The ethnoconfessional model's most basic assumption is that Middle Eastern society, especially its Muslim component, is comprised first and foremost of ethnic and confessional groups whose loyalties are subnational (ethnic) or supranational (Islamist) in character. Hence particularistic identities trump nationalist commitments. From this assumption, it is only a short conceptual leap to the theoretical conclusion that the region's political instability and violence are a function of a defective political culture. The dominant conceptual portrayal of the Middle East is one of insular peoples who are unable to develop the necessary empathy, civic commitments, and “social capital” required of a modern nation-state. Conversely, authoritarian rule is a “natural” outcome of the inability of the region's nation-states (Israel and Turkey are exceptions to this model) to develop the values of political tolerance and pluralism. When the day is done, democratization lacks the necessary fertile soil, given the dominance of a parochial political culture shaped by ethnicity, “Islam,” and tribalism.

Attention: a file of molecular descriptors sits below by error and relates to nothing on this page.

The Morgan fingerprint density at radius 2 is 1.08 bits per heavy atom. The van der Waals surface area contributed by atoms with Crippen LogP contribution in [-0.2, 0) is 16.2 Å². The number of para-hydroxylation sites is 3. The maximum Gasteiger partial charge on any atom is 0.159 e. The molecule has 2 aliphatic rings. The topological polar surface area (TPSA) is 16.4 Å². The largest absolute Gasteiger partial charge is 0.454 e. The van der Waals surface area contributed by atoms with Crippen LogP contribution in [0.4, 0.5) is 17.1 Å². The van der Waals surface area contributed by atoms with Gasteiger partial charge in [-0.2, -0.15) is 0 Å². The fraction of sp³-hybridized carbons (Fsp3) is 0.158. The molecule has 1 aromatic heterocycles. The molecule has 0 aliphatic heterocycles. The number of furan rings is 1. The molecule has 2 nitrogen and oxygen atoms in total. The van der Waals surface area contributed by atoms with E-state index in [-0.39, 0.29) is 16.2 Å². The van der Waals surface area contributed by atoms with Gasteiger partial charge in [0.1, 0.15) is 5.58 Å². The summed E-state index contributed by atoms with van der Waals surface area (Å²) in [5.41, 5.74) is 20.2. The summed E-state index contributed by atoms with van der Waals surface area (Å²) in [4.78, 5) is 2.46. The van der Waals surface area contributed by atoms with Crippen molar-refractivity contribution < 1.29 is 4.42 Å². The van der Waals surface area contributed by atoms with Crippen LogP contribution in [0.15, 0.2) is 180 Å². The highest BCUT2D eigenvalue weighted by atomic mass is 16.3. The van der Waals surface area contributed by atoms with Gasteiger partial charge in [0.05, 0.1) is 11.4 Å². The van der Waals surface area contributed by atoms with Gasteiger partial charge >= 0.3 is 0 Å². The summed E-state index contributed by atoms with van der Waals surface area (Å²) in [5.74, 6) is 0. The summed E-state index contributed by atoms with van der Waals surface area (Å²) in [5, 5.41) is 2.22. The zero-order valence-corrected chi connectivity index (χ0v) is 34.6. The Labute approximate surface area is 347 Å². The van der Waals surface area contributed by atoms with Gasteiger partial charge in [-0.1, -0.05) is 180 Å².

George W. Bush's November 2003 speech calling for the United States to support democracy in the Middle East notwithstanding, the ethnoconfessional model enables external actors, particularly the United States, to avoid taking responsibility for their contribution to the region's problems. Just as blaming poverty on African American family structure—the purported absent black male—allows white society to “blame the victim” rather than white racism, so too does constructing Middle East politics via ethnoconfessionalism allow Western pundits and policymakers to create a cultural hermeneutic in which the Middle East's ills become the sole responsibility of the region's peoples. Of course, such thinking serves the political needs of regional elites, all of whom benefit from a structure of political power based on vertical identities that works to undermine cross-ethnic and cross-confessional political cooperation.